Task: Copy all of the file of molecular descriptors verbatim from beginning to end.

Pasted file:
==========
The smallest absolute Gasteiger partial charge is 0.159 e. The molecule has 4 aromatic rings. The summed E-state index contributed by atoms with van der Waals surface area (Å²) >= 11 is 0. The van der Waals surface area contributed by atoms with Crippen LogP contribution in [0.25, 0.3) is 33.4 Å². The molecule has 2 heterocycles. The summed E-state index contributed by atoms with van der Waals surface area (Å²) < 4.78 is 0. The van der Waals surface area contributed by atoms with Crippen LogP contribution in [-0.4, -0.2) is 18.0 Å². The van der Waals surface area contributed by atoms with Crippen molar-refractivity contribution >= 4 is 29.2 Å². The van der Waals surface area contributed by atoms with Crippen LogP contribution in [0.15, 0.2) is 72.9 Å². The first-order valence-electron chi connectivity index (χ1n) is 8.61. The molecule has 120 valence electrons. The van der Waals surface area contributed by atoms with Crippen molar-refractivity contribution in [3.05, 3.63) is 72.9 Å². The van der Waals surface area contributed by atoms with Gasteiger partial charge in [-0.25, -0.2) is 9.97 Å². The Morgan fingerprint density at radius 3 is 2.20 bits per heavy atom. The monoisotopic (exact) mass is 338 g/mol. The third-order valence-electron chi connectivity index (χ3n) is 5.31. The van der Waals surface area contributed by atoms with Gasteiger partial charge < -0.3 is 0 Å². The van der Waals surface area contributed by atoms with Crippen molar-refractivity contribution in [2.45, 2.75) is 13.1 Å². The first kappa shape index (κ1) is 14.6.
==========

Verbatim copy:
The smallest absolute Gasteiger partial charge is 0.159 e. The molecule has 4 aromatic rings. The summed E-state index contributed by atoms with van der Waals surface area (Å²) >= 11 is 0. The van der Waals surface area contributed by atoms with Crippen LogP contribution in [0.25, 0.3) is 33.4 Å². The molecule has 2 heterocycles. The summed E-state index contributed by atoms with van der Waals surface area (Å²) < 4.78 is 0. The van der Waals surface area contributed by atoms with Crippen LogP contribution in [-0.4, -0.2) is 18.0 Å². The van der Waals surface area contributed by atoms with Crippen molar-refractivity contribution >= 4 is 29.2 Å². The van der Waals surface area contributed by atoms with Crippen LogP contribution in [0.15, 0.2) is 72.9 Å². The first-order valence-electron chi connectivity index (χ1n) is 8.61. The molecule has 120 valence electrons. The van der Waals surface area contributed by atoms with Crippen molar-refractivity contribution in [3.05, 3.63) is 72.9 Å². The van der Waals surface area contributed by atoms with Gasteiger partial charge in [-0.25, -0.2) is 9.97 Å². The Morgan fingerprint density at radius 3 is 2.20 bits per heavy atom. The monoisotopic (exact) mass is 338 g/mol. The third-order valence-electron chi connectivity index (χ3n) is 5.31. The van der Waals surface area contributed by atoms with Gasteiger partial charge < -0.3 is 0 Å². The van der Waals surface area contributed by atoms with Crippen molar-refractivity contribution in [2.45, 2.75) is 13.1 Å². The first kappa shape index (κ1) is 14.6.